IRS says amendments to regulations needed for late section 179 elections on amended returns after 2007*

AgDM Newsletter
November 2008

Although some commentators argued to the contrary, the Internal Revenue Service in a Revenue Procedure issued in late August of 2008 acknowledged that Section 179 elections could not be made on amended returns for taxable years beginning after December 31, 2007, without the Commissioner’s consent. The Revenue Procedure announced that amendments to the regulations would need to be made resolving the problem, provided guidance on the rules applicable to the 50 percent bonus depreciation for 2008 and provided further guidance on depreciation allowances claimable with respect to the Kansas Disaster Area Recovery Assistance Property and GO Zone property.

The amended return election issue

The permanent rule for elections to claim expense method depreciation for many years has been that elections had to be made on the original income tax return for the year the property was placed in service (whether or not the return was timely) or on an amended return but only if filed within the time for filing a return (including extensions) for the taxable year. For taxable years beginning after 2002 and before 2008, a taxpayer was permitted to make an expense method depreciation election on an amended federal income tax return without the consent of the Commissioner. The amended return had to be filed within the time prescribed for filing an amended return for the taxable year. Confusion had arisen because the time to revoke an election had been extended to taxable years before 2011 without IRS consent, provided the period for filing the amended return had not expired.

The statute has always been clear on the authority to revoke without the Commissioner’s consent -
“Any elections made under this section, and any specification contained in such election, may not be revoked except with the consent of the Secretary. Any such election or specification with respect to any taxable year beginning after 2002 and before 2011 may be revoked by the taxpayer with respect to any property, and such revocation, once made, shall be irrevocable.”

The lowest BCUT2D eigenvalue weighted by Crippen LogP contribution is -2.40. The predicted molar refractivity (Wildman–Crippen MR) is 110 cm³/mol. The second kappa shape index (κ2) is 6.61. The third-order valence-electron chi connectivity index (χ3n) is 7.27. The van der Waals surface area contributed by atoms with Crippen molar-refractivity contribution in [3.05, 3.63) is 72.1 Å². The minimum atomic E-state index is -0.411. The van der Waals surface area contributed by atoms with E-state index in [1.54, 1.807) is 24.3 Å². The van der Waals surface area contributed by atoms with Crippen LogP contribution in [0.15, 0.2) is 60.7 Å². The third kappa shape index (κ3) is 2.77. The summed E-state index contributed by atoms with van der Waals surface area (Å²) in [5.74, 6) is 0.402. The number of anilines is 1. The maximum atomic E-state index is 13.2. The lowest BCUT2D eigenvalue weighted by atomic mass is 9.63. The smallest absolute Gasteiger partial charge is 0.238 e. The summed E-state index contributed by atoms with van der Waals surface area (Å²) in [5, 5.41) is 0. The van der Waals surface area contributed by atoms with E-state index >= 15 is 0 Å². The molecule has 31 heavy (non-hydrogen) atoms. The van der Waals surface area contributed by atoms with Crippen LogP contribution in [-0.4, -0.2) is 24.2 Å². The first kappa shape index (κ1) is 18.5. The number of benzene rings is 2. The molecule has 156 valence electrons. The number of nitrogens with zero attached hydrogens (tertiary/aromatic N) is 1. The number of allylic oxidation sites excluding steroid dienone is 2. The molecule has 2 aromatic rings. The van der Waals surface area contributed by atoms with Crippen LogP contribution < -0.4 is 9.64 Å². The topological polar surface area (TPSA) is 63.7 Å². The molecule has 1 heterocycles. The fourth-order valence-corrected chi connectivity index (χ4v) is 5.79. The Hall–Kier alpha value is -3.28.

The problem was that the statute was amended in 2006 to extend the period for revocations to be made on an amended return before 2010 but that legislation did not extend the period for making elections on an amended return. The statute was amended again in 2007 to extend the date to “before 2011” for revocations without the Commissioner’s consent, but again without extending the period for making elections.

Earlier attempt at a solution

Inasmuch as the statute states that “. . . elections shall be made in such manner as the Secretary may by regulations prescribe, any solution short of a statutory amendment had to come in the form of an amendment to the regulations (which is clearly within the authority of the Department of the Treasury). The Treasury had made an attempt to solve the problem in T.D. 9307 on December 26, 2006, by stating -
“For a taxable year beginning after 2002 and before 2010, a taxpayer may make a section 179 election by filing an amended return.”

The problem with that pronouncement was that the statement quoted above appeared in the “Explanation of Provisions” section of the Treasury Decision (and apparently was in response to a question raised in the hearing on the T.D.) and the Treasury Decision did not amend the relevant regulations.

The latest IRS signal that a solution is coming

In Rev. Proc. 2008-54, the Internal Revenue Service announced that the Department of the Treasury intended to amend the regulations to permit taxpayers to make an election to claim expense method depreciation without the consent of the Commissioner for taxable years beginning after 2007 and “.. . beginning before the last year provided in section 179(c)(2) for revoking an election.” That seems to state that the authority would run through a year before the end of 2010 inasmuch as the statute states that the authority to revoke without consent is effective for taxable years beginning “before 2011.”

That language poses two problems -
(1) as worded, the authority to make an election without the Commissioner’s consent would necessarily end on December 31, 2009 for calendar year taxpayers, yet the authority to revoke without consent would run through December 31, 2010 for calendar year taxpayers;
(2) the Department of the Treasury has not yet acted to amend the regulations. All we have is their agency (IRS) stating that its parent organization intended to make such an amendment.

While that appears likely, the problem is not yet totally laid to rest.

 

*Reprinted with permission from the September 12, 2008 issue of Agricultural Law Digest, Agricultural Law Press Publications, Brownsville, Oregon. Footnotes not included.

 

Neil Harl, Charles F. Curtiss Distinguished Professor in Agriculture and Emeritus Professor of Economics, Iowa State University, Ames, Iowa, Member of the Iowa Bar, 515-294-6354, harl@iastate.edu